Russian President Vladimir Putin has said his country's sinking economy will not only recover but also become stronger, despite falling oil prices and Western sanctions over Ukraine. VOA's Daniel Schearf reports.
Video

Video Detained Turkish Journalists Follow Teachings of US-Based Preacher

The Turkish government’s jailing of critical journalists has sparked international condemnation and is being seen as an effort to undermine the followers of an ailing Turkish preacher based in the United States. VOA religion reporter Jerome Socolovsky has more.
Video

Video ‘Anti-Islamization’ Marches Increase Tensions In Germany

Anti-immigrant rallies in Germany have been building in recent weeks, peaking Monday night in the city of Dresden where tens of thousands of people turned out to demonstrate against what they call the ‘Islamization’ of the West. Germany has offered asylum to more Syrian refugees than any other country, and this appears to have set off the protests. Henry Ridgwell reports from London.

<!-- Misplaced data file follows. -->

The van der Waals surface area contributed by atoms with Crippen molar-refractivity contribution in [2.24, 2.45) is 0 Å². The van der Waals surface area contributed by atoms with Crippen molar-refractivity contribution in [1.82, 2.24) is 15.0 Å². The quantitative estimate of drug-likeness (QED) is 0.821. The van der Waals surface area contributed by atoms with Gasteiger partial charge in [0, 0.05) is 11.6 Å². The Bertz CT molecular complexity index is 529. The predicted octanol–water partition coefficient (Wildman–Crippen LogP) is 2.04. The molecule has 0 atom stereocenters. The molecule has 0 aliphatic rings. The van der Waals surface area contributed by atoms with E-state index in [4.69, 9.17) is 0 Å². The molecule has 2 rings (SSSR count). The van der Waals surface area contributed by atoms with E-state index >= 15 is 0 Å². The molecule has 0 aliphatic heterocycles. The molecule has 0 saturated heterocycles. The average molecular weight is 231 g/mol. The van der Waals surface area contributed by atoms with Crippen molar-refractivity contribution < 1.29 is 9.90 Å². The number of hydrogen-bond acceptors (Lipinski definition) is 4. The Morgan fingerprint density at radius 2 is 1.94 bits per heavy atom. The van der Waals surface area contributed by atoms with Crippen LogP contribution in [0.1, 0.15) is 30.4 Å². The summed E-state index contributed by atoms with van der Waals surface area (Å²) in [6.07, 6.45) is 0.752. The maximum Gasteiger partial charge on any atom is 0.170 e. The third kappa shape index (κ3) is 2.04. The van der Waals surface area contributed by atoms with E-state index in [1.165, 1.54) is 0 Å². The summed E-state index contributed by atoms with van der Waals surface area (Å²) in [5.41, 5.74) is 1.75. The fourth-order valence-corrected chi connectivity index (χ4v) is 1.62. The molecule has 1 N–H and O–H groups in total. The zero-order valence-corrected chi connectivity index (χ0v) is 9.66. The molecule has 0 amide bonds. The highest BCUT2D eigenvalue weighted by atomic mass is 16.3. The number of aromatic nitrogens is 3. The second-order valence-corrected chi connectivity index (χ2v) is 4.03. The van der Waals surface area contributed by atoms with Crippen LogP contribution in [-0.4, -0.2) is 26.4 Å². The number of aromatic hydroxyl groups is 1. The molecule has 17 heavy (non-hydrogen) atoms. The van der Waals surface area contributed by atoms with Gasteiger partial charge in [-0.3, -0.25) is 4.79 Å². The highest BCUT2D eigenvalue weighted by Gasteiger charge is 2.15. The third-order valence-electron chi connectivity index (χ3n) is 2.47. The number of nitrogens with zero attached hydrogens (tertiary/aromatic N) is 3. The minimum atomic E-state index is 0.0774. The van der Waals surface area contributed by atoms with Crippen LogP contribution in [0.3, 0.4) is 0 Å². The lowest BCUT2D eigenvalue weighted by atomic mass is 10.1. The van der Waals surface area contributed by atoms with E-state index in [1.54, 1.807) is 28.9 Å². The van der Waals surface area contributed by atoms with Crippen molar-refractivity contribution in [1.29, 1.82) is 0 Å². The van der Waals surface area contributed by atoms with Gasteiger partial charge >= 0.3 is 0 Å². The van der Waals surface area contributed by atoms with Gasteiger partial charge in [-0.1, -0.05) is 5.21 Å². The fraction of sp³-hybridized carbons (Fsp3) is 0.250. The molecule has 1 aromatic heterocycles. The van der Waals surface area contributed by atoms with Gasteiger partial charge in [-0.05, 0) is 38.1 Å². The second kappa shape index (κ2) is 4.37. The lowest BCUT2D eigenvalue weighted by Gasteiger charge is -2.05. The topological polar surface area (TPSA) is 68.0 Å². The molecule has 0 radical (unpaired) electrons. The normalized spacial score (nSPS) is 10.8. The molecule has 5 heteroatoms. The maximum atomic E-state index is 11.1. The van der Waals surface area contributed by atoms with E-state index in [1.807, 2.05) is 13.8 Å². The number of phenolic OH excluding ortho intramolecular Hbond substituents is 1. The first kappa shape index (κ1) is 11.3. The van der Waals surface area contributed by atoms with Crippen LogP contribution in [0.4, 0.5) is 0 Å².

Video

Video Aceh Rebuilt Decade After Tsunami, But Scars Remain

On December 26, 2004 there was an earthquake in the Indian Ocean so powerful it caused the Earth’s axis to wobble a few centimeters. Onshore on the island of Sumatra, the resulting tsunami was devastating. A decade later, VOA Correspondent Steve Herman reports from Banda Aceh, Indonesia, where although there is little remaining evidence of the physical devastation, the psychological scars among survivors remain.
Video

Video Refugees Living in Kenya Long for Peace in the Home Countries

Kenya is host to numerous refugees seeking safe haven from conflict. Immigrants from Somalia face challenges in their new lives in Kenya. Ahead of International Migrants Day (December 18) Lenny Ruvaga has more for VOA News from the Kenyan capital.

All About America

AppleAndroid